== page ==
Here’s a brain twister for you: why should it matter if a website knows if a visitor is viewing it in some sort of private mode?
Who cares, right?
It could matter for very specific users, though. For example, what if you were some sort of political dissident digging through government web pages and you didn’t want them to know how much time you were spending on it? If those sites can discern someone spending a lot of time in private mode, it might give them a strong incentive to use browser fingerprinting and other tricks find out who it is.
Or what if you were a law enforcement official who had found some well hidden page used by criminals to collaborate on illegal activity, such as exchanging stolen goods? It might be helpful to appear as guileless as possible.
‘Our goal is not only to respect each browser vendor but also to give freedom and control back to users for their pleasure.’
On top of that, browsers are becoming increasingly complex pieces of software. If a user simply wants to make sure that other people with access to a device can’t see what they’ve been looking at, the increasing complexity makes it more and more likely that a browser will hold onto some trace of a session that had supposedly been private. Browser add-ons and extensions only make it worse.
What is to be done?
A new privacy mode, called “UCOGNITO,” has been proposed that simplifies a browser’s approach to privacy, and, in doing so, makes it harder for data to be recorded locally when a user would naturally expect that such local records wouldn’t be kept. The mode was presented by a research team at the Georgia Institute of Technology in a paper for the Association for Computing Machinery’s 22nd Conference on Computer and Communications Security in Denver last month.
Here’s a simplified version of the UCOGNITO proposal: private mode could let websites copy down data in browsers like they always do, such as logging their history, pocketing cookies and caching images. All of it. But every single piece of data written during a private session would be stored in a special bucket (called a sandbox file system), and when the user closes the UCOGNITO window, all that data would get dumped.
Unless he or she had specifically opted to keep some of it.
Then, from the perspective of websites visited, it would appear that the user were little more savvy than someone using Internet Explorer.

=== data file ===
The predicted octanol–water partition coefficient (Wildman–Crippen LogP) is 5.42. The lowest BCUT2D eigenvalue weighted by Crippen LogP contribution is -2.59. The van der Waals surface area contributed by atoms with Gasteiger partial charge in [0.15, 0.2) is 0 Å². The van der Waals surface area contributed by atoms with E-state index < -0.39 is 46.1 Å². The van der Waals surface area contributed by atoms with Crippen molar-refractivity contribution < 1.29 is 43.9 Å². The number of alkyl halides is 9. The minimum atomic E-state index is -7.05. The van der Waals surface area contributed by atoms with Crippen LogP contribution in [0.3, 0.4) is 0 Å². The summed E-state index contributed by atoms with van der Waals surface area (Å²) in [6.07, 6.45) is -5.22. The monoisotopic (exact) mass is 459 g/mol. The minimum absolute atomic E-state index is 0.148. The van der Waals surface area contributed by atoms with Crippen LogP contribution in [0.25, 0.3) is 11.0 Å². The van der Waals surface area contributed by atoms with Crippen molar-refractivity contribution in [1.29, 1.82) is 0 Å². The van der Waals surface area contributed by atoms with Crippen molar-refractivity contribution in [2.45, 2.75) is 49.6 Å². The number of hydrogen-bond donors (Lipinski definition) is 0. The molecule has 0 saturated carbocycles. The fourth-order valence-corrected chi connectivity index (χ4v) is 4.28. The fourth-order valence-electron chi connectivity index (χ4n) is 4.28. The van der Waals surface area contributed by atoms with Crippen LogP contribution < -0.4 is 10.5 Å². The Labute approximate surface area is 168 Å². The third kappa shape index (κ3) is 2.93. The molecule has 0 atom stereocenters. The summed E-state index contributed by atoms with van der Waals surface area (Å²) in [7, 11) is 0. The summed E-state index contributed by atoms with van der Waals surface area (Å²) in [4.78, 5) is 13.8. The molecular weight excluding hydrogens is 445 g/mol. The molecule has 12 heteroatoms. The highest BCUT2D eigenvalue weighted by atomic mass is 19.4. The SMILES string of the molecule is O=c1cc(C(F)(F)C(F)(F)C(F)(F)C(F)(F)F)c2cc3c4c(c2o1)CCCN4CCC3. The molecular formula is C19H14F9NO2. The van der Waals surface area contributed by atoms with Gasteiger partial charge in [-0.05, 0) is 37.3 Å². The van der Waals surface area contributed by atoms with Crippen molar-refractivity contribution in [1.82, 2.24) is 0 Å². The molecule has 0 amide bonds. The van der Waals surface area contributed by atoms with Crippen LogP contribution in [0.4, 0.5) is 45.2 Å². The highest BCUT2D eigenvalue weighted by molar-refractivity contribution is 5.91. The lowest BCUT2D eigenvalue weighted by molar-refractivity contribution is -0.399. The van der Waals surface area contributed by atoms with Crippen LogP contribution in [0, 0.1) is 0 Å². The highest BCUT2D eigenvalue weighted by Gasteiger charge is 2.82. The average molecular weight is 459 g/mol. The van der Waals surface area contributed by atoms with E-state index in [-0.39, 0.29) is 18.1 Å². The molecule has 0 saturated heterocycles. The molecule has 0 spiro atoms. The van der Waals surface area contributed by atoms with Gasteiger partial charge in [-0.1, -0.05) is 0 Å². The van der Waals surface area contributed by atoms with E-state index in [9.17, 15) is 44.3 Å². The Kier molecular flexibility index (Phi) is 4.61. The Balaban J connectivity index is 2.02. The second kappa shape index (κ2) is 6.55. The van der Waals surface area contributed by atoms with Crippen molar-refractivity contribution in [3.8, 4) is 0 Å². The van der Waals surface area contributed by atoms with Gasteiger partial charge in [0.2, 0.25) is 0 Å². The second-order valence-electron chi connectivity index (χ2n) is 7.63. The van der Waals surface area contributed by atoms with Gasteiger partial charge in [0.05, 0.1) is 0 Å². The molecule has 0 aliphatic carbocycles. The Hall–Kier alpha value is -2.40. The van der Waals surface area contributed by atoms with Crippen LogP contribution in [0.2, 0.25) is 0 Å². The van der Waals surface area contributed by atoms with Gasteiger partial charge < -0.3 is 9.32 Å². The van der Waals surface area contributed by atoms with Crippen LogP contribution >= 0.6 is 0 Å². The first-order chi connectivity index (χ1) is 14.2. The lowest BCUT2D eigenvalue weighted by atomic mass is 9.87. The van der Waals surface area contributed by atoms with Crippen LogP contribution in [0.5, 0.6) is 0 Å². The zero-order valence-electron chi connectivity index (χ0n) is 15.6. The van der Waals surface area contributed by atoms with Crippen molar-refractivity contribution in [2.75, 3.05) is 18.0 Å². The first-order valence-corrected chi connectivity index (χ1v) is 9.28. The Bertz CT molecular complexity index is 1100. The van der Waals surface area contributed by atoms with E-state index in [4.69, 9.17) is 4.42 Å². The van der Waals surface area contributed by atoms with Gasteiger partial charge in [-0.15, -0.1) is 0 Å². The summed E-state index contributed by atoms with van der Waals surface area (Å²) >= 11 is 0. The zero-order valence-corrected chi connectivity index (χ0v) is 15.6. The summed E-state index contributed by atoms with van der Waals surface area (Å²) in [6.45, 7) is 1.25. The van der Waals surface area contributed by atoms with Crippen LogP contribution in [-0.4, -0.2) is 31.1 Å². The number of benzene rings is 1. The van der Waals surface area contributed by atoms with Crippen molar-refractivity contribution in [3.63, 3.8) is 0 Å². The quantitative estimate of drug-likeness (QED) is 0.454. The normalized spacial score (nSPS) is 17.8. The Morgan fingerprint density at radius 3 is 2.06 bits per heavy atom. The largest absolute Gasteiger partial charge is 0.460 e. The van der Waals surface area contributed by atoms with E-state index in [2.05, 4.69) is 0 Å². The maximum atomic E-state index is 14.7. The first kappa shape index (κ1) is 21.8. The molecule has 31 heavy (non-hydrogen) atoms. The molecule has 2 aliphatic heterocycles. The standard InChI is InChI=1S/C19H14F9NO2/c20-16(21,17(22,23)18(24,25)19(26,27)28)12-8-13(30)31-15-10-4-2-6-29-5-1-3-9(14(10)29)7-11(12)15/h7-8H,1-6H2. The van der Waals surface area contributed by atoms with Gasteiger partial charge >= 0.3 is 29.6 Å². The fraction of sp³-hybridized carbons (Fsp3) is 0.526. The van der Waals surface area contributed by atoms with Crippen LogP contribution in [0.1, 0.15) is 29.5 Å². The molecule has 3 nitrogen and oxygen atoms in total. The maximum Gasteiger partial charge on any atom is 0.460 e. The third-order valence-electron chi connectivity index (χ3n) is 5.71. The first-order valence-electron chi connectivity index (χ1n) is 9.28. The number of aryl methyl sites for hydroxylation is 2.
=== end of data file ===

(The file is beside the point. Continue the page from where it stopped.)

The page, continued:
The writers describe their privacy goals as keeping a session both stealthy and fresh. Stealthy, in that records from the session won’t be saved. Fresh, in that records from prior sessions in normal modes won’t be used. In both cases, users could opt into slightly less security.
They observe a variety of problems with current implementations of private modes across browsers. First, every time a new feature is added to a browser, developers have to be sure it’s built to work with a browser’s logic for private mode. Second, all browsers make assumptions about what a private mode should mean for users, rather than letting them decide for themselves (and different browsers don’t make the same assumptions).
“In current private mode implementation, there is no way to resolve these conflicts because developers’ decisions are in fact hard-coded in the browser and the only option left to users is to either manually clean this trace (which is non-trivial) or accept developers’ decisions,” the team writes. “Our goal is not only to respect each browser vendor but also to give freedom and control back to users for their pleasure.”
The paper even argues that the new approach makes updating and adding features to the software easier for its devs, because they don’t have to write special conditions for new features when used in some form of private mode. “UCOGNITO does not require any change to browser implementation,” the authors write. “As a result, any browsers or browser-support applications (e.g., Chrome apps) can be run in private browsing mode no matter if the browsers or applications support private browsing mode.”
In fact, in the team’s proposed implementation, UCOGNITO is separate from the browser, a layer added on top, when desired. It has tested the approach on browsers in Linux and found little to no performance costs in using the new approach. See the project on Github.
UCOGNITO is another angle on browser security. We recently wrote about an update to Firefox, which now turns off all trackers when in private mode by default. As the researchers’ paper indicates, this is a separate threat model, unaddressed by their proposal.
SEE ALSO: How I Learned to Stop Worrying and Love PGP.
We asked Meng Xu, the paper’s lead author, about Firefox’s recent security improvements. “It is similar in the fact that users now have a certain degree of control of the information sent out from the browser,” he wrote The Observer in an email. “It is different in the fact that the Tracking Protection feature relies on a URL-domain list to decide whether the information is allowed to be sent out, while in UCognito, such decision is based on the type of information sent out (e.g., whether it is a cookie or local storage entry).”
“We welcome the research into Private Browsing carried out in this paper and will review the results before drawing any conclusions,” Nick Nguyen, a vice-president of Firefox, wrote the Observer in an email, via a spokesperson.
Google was not available for comment for this story.
To those users, we say: you are doing it wrong.
UPDATE: This story has been updated with comment from Mozilla. November 12, 2015 3:53 PM.